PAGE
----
I can't add my name to your niece's school research project. You know my name or you couldn't have sent me the email; you add my name to the list and forward it. For that matter, your niece could have added your name. I don't care that it's not scientific; it's less trouble to me.
I can't change one letter in the last word of Word Scrabble and forward it to the next victim. Is this like a long cyber game of musical chairs? Will someone eventually get stuck, unable to form a new word, and lose the game? Is there one loser and three hundred and fourteen winners? I'm thinking there probably aren't prizes for us. So no forwarding. I quit.
I can't send uplifting cartoons to my friends and wait for the surprise message that comes when I do everything correctly. No surprise message ever comes. I have waited an embarrassing number of times for the surprise. It never ever comes.
I can't tell ten amazing women they made a difference in my life, including the amazing woman who sent me the email. And she is amazing, truly awe-inspiringly. It's so hard to tell each of these amazing women that you aren't playing. And of course, the woman who forwarded the email to you couldn't tell some other amazing woman, maybe her sister-in-law, her best friend, her mother, that she wasn't going to forward this time or ever again. So each time we get one of these emails, we incredible women each consider who among our friends and relatives are the nicest, or the most sentimental, or who like us the most, or to whom we haven't forwarded for awhile, and we hit send. We say a little silent prayer that our friends will understand.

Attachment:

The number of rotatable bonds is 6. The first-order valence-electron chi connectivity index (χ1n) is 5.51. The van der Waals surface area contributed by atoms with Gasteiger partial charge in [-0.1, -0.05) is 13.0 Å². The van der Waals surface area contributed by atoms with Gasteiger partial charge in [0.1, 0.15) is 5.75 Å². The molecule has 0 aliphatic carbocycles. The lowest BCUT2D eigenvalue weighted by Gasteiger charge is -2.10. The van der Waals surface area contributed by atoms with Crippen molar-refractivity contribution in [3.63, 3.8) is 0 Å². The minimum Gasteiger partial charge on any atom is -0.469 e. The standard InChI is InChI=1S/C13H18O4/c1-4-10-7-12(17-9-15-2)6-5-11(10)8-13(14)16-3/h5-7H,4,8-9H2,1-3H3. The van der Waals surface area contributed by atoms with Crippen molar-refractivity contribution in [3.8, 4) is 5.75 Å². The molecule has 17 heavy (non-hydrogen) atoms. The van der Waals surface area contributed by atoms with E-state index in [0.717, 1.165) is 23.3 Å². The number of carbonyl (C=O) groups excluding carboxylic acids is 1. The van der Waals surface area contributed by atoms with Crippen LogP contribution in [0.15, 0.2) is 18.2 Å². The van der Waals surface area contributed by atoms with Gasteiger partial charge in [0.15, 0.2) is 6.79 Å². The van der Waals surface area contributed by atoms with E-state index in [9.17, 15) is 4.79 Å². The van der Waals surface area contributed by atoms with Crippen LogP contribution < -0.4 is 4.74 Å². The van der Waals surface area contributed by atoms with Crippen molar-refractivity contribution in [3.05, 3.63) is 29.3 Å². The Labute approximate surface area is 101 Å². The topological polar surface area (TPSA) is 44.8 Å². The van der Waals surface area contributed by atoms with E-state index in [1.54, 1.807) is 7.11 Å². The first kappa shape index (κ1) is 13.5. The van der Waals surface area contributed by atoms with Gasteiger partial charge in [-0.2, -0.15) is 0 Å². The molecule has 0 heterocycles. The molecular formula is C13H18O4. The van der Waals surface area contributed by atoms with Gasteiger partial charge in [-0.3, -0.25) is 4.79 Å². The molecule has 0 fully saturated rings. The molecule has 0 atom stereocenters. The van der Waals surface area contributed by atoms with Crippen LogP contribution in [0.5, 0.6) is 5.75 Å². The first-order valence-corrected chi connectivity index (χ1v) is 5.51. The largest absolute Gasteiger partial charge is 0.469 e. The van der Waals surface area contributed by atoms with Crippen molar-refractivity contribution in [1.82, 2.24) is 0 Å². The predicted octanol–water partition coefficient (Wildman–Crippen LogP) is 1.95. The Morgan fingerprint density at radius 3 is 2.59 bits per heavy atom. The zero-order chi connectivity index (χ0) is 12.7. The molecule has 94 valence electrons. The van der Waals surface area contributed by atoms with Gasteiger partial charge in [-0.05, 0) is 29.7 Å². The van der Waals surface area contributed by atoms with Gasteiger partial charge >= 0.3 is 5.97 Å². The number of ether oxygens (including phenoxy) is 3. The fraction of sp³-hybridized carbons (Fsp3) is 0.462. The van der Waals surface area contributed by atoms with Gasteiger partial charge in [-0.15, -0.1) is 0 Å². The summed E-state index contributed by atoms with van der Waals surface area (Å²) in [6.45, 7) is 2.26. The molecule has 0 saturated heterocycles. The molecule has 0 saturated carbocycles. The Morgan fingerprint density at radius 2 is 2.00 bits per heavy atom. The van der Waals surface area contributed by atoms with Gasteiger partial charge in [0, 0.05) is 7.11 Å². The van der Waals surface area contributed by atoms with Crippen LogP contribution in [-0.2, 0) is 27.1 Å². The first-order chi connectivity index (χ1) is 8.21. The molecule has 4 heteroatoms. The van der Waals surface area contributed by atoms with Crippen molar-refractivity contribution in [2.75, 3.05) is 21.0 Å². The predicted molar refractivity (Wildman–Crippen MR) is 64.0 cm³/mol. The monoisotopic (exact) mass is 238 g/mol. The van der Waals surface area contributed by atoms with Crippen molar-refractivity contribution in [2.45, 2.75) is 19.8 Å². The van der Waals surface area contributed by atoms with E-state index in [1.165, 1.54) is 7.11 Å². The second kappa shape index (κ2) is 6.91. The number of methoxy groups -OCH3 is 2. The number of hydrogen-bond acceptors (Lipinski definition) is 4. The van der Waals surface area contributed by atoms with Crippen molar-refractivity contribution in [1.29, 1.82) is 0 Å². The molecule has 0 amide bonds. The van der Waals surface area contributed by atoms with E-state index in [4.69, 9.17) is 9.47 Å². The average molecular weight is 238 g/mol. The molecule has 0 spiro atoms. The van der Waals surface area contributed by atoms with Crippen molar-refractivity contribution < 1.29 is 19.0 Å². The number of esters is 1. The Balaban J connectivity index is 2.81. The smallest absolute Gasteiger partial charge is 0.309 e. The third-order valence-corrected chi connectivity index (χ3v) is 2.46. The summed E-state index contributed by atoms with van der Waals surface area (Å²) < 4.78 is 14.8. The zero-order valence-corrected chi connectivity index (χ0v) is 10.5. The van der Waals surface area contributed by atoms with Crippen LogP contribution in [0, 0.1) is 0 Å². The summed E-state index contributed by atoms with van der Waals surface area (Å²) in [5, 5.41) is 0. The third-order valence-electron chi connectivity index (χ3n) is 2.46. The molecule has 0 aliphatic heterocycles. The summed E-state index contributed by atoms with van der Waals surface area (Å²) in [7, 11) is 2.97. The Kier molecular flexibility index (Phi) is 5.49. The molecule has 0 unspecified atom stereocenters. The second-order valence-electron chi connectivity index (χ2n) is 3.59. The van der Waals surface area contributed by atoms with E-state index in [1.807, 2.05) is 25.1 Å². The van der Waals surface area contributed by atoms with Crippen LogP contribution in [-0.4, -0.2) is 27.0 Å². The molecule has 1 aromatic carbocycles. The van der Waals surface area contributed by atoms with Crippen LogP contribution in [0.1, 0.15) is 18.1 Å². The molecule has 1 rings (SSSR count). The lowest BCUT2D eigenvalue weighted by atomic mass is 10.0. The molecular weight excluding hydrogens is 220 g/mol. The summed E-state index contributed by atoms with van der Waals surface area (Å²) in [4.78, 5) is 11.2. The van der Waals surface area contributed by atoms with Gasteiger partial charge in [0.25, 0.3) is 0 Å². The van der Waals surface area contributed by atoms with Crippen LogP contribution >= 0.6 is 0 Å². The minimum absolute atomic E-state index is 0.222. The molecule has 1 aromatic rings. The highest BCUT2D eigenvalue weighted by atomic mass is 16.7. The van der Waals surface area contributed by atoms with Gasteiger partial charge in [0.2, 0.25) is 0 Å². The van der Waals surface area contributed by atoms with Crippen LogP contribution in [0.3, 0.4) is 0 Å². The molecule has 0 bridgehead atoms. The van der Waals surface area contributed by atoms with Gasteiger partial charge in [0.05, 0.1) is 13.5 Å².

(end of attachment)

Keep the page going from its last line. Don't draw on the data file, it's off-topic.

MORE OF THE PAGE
We are collectively wasting enough time to stop the Iraq war, turn the economy around, get gay marriage legalized in all fifty states, and maybe even de-weird Charlie Sheen.
Can we all just say no?
Just to be clear, I still want anything funny.
Your local curmudgeon,